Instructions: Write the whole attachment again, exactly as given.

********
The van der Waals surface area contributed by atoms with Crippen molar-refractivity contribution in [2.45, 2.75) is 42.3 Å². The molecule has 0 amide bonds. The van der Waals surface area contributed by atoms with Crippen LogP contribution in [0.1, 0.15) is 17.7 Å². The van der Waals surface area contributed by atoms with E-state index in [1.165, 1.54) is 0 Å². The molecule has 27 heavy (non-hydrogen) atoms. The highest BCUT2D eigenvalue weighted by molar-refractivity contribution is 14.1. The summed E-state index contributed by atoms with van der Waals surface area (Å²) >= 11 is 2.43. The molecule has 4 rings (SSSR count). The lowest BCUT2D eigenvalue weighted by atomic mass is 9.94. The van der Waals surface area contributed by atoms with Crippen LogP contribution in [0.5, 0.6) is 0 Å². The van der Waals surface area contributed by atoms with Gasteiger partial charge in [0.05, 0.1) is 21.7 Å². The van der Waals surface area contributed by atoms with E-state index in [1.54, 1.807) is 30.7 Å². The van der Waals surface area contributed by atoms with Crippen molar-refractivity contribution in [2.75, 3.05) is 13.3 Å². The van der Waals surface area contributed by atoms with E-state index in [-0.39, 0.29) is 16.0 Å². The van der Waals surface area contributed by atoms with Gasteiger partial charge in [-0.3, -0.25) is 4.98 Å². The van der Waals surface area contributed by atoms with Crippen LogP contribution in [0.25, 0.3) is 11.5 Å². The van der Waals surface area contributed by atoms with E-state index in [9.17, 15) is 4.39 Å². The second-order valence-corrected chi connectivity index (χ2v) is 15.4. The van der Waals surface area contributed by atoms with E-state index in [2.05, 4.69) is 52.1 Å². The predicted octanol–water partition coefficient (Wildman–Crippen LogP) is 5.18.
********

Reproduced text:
The van der Waals surface area contributed by atoms with Crippen molar-refractivity contribution in [2.45, 2.75) is 42.3 Å². The molecule has 0 amide bonds. The van der Waals surface area contributed by atoms with Crippen LogP contribution in [0.1, 0.15) is 17.7 Å². The van der Waals surface area contributed by atoms with E-state index in [1.165, 1.54) is 0 Å². The molecule has 27 heavy (non-hydrogen) atoms. The highest BCUT2D eigenvalue weighted by molar-refractivity contribution is 14.1. The summed E-state index contributed by atoms with van der Waals surface area (Å²) >= 11 is 2.43. The molecule has 4 rings (SSSR count). The lowest BCUT2D eigenvalue weighted by atomic mass is 9.94. The van der Waals surface area contributed by atoms with Crippen LogP contribution in [0.5, 0.6) is 0 Å². The van der Waals surface area contributed by atoms with Gasteiger partial charge in [0.05, 0.1) is 21.7 Å². The van der Waals surface area contributed by atoms with E-state index in [1.54, 1.807) is 30.7 Å². The van der Waals surface area contributed by atoms with Crippen molar-refractivity contribution in [2.75, 3.05) is 13.3 Å². The van der Waals surface area contributed by atoms with E-state index in [-0.39, 0.29) is 16.0 Å². The van der Waals surface area contributed by atoms with Gasteiger partial charge in [-0.3, -0.25) is 4.98 Å². The van der Waals surface area contributed by atoms with Crippen LogP contribution in [0.25, 0.3) is 11.5 Å². The van der Waals surface area contributed by atoms with E-state index in [9.17, 15) is 4.39 Å². The second-order valence-corrected chi connectivity index (χ2v) is 15.4. The van der Waals surface area contributed by atoms with E-state index in [2.05, 4.69) is 52.1 Å². The predicted octanol–water partition coefficient (Wildman–Crippen LogP) is 5.18.